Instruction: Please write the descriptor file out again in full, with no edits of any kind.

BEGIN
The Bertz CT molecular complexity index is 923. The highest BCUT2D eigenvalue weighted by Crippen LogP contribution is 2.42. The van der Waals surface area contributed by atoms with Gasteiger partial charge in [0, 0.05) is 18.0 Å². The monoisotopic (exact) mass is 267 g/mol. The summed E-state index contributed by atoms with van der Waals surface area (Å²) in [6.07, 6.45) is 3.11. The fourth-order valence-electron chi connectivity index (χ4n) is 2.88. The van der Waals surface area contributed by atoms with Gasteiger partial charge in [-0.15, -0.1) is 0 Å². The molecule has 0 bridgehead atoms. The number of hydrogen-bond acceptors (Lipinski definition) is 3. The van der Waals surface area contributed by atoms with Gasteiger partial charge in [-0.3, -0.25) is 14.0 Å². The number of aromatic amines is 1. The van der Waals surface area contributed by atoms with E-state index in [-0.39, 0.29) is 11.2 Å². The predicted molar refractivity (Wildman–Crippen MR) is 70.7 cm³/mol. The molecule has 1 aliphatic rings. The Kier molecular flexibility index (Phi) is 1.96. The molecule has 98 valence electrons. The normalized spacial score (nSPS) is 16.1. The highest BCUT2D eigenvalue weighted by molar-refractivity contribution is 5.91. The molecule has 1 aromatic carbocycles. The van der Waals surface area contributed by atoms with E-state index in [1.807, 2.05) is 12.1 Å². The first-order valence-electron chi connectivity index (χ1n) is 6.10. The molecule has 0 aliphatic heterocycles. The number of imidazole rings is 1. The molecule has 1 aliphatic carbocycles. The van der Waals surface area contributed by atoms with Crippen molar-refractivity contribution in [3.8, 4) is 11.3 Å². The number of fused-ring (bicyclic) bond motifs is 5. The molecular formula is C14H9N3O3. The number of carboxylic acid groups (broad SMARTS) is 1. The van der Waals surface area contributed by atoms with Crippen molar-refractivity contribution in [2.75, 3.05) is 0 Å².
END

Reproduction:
The Bertz CT molecular complexity index is 923. The highest BCUT2D eigenvalue weighted by Crippen LogP contribution is 2.42. The van der Waals surface area contributed by atoms with Gasteiger partial charge in [0, 0.05) is 18.0 Å². The monoisotopic (exact) mass is 267 g/mol. The summed E-state index contributed by atoms with van der Waals surface area (Å²) in [6.07, 6.45) is 3.11. The fourth-order valence-electron chi connectivity index (χ4n) is 2.88. The van der Waals surface area contributed by atoms with Gasteiger partial charge in [-0.15, -0.1) is 0 Å². The molecule has 0 bridgehead atoms. The number of hydrogen-bond acceptors (Lipinski definition) is 3. The van der Waals surface area contributed by atoms with Gasteiger partial charge in [-0.3, -0.25) is 14.0 Å². The number of aromatic amines is 1. The van der Waals surface area contributed by atoms with E-state index in [-0.39, 0.29) is 11.2 Å². The predicted molar refractivity (Wildman–Crippen MR) is 70.7 cm³/mol. The molecule has 1 aliphatic rings. The Kier molecular flexibility index (Phi) is 1.96. The molecule has 98 valence electrons. The normalized spacial score (nSPS) is 16.1. The highest BCUT2D eigenvalue weighted by molar-refractivity contribution is 5.91. The molecule has 1 aromatic carbocycles. The van der Waals surface area contributed by atoms with E-state index in [1.807, 2.05) is 12.1 Å². The first-order valence-electron chi connectivity index (χ1n) is 6.10. The molecule has 0 aliphatic heterocycles. The number of imidazole rings is 1. The molecule has 1 aliphatic carbocycles. The van der Waals surface area contributed by atoms with Crippen molar-refractivity contribution in [3.8, 4) is 11.3 Å². The number of fused-ring (bicyclic) bond motifs is 5. The molecular formula is C14H9N3O3. The number of carboxylic acid groups (broad SMARTS) is 1. The van der Waals surface area contributed by atoms with Crippen molar-refractivity contribution in [2.75, 3.05) is 0 Å².